The death of a parent is one of those inevitabilities we know we will face. Like most painful things, we try to avoid even thinking about it. You can’t avoid grief, but there are ways to create meaning from loss and even find something beautiful in the process.
We asked counsellor and grief expert, Tara Caffelle (author of Grief: A Love Story), how to navigate this tricky terrain.
SDTC: How can we prepare for the death of a parent?
TC: Talk about it ahead of time. Not turning our heads. Hi! Spoiler alert! We’re all going to die at some point, so let’s start talking about it a little bit more. If we can actually face it head on, it doesn’t make it happen. I would encourage people to get on the same page in terms of advanced care planning with their parents. What kind of medical care would they like? How would they like to be cared for? Would they like crazy-expensive measures to be taken if they’re injured or ill? Really talk about those details.
Get ready. I think being empowered means you know where the papers are, you know where the keys to things are, you know where the accounts are. My mother, bless her, has given me an envelope and said, “Okay. I’ve planned our funeral. If we’re not at home, you need to call this number. Our bodies will be brought to wherever you are, and you can deal with it there.” I know what it’s like to be an executor of an estate. It’s not fun. I just felt incredibly loved that she did that. It was really a gift.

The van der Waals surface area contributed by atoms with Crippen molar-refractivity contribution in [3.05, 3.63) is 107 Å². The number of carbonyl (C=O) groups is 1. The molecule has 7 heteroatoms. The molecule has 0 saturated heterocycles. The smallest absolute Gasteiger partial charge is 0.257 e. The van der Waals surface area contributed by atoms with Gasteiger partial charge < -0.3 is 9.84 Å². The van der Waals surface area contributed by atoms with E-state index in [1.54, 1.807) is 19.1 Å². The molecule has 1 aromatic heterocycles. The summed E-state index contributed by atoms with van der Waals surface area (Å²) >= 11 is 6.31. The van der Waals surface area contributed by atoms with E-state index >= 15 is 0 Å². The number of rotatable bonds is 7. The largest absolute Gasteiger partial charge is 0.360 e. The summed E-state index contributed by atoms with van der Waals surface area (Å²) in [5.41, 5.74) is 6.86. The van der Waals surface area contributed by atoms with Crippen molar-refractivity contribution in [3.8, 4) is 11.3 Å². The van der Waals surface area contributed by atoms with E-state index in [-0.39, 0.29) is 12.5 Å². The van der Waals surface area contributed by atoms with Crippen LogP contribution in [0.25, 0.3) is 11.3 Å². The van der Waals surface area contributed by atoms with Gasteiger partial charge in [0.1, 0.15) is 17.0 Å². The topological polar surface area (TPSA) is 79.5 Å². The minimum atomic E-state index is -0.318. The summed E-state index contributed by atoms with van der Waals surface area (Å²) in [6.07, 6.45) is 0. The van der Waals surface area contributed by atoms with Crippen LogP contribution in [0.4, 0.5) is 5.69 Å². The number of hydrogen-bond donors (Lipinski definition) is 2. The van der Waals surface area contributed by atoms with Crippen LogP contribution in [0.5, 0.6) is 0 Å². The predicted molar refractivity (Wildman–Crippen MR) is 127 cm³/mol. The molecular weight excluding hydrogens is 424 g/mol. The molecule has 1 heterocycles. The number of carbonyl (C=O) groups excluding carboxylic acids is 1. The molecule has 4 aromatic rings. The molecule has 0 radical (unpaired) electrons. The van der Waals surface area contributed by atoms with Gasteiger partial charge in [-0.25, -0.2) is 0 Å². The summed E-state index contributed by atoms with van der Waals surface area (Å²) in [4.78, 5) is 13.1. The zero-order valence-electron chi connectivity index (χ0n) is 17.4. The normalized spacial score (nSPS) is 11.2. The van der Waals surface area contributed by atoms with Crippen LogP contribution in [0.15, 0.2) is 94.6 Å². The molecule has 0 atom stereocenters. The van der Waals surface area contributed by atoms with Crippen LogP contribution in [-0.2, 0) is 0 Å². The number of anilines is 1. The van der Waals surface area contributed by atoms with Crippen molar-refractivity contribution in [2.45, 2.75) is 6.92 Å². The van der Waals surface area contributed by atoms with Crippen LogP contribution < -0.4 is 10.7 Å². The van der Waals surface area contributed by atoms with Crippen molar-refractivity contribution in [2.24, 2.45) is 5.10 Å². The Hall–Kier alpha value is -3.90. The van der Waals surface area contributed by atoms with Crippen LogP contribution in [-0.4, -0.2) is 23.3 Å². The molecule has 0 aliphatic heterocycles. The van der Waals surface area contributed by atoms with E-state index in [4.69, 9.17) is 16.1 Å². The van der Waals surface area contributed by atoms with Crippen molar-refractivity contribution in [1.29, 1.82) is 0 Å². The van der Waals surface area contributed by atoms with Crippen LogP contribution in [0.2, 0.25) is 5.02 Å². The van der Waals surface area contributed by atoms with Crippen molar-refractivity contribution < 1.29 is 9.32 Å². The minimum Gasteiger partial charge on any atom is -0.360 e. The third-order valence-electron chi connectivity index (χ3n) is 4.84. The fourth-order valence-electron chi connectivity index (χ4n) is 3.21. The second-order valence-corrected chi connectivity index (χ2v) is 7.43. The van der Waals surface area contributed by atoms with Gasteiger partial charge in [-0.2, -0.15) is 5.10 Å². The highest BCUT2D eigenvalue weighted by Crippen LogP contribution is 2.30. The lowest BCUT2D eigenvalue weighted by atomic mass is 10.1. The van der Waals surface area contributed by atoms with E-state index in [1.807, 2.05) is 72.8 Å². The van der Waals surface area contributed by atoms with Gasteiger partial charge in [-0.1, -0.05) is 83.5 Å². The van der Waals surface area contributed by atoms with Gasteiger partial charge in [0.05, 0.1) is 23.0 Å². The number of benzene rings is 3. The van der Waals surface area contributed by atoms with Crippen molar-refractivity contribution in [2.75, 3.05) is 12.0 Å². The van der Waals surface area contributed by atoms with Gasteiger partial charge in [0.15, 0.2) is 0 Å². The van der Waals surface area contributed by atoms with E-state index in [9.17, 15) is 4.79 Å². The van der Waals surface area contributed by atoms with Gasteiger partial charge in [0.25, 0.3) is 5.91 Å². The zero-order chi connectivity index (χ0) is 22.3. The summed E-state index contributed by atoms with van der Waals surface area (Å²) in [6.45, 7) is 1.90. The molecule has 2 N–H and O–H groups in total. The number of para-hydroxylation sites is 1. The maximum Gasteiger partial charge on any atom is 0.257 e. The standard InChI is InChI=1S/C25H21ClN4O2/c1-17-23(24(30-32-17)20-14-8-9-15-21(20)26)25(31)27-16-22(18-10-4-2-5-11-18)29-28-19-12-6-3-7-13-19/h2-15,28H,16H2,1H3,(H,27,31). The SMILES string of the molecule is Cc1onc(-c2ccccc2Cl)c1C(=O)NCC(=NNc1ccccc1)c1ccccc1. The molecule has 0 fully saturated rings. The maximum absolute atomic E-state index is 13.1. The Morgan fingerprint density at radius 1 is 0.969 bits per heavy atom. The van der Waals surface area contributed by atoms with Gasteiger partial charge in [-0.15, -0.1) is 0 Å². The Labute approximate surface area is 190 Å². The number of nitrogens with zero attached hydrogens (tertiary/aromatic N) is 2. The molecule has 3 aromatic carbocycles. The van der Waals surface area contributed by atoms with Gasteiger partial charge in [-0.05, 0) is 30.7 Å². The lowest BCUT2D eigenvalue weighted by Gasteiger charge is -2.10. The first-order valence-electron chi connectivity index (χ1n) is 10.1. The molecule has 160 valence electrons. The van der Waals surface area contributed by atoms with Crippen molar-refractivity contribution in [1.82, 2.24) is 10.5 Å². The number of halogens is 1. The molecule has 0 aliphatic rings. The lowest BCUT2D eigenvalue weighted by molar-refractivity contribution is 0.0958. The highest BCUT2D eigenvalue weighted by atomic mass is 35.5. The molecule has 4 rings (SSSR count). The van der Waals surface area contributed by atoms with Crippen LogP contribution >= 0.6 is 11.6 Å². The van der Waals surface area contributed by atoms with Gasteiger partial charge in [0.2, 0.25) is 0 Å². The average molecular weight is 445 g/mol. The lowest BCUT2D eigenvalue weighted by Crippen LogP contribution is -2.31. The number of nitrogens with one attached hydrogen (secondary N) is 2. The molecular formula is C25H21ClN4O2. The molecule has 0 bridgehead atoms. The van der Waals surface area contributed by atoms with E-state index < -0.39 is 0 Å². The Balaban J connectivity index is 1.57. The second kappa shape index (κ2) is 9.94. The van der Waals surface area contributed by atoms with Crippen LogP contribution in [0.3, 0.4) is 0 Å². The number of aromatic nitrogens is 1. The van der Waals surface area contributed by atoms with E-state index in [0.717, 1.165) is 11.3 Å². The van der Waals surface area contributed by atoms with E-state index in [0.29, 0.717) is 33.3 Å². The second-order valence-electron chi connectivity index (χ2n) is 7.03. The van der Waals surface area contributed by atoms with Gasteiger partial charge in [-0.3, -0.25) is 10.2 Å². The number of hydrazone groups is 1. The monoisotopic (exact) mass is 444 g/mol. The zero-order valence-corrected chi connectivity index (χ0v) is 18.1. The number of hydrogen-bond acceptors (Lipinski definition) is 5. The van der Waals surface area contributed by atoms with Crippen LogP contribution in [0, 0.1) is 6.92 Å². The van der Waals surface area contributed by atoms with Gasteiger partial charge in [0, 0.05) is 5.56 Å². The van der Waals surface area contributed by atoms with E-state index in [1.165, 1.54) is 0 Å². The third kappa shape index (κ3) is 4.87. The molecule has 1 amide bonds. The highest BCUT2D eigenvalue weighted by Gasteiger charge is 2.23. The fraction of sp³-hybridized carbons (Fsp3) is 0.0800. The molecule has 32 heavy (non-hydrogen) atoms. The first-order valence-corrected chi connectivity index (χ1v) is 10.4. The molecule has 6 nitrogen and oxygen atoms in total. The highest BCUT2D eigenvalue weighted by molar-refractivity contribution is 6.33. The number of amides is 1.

Make space for grief. It is an inevitability. It’s never going to get easier or be predictable. So make space for grief however it comes to you. There may be some preemptive grief. Say your parent has a major stroke before they actually die. We get to have this moment of grieving who they used to be; maybe they can’t walk as well now, or they can’t care for themselves the same way. Be open to the experience. When grief gets really hard, it’s because we’re not allowing it. We’re pretending it’s not going to hurt, or somehow denying it, and marching on. Just stop and let it be. Grief is here for a reason.
What if our relationship w/ our parent sucks?
I hear from a lot of people who – after parent has passed – didn’t get to say what they wanted to say. Or they felt estranged. I think if we know it’s coming, and our parent is ill and slipping away, we have to say what we need to say. To have the courage to have these conversations, to make some sort of peace. Just so you know you have tried.
If a parent dies, and you didn’t know it was coming, I kind of know this from my own spiritual work – that is okay. All gets forgiven when we die. If our parents have left, all that they have now for us is love. They are no longer disappointed, or hopeful we choose a different path. It’s all forgiven and forgotten. Just forgive, let it go, and swim in light and love. Because after we die, that’s all there is.
What if it’s our partner’s parent who is dying?
Be mindful of what’s happening and hold the space. That can be a hard thing to do because it’s not solution focused. We can’t just make it better. We can certainly offer help and provide support, but most of it is just being there and listening.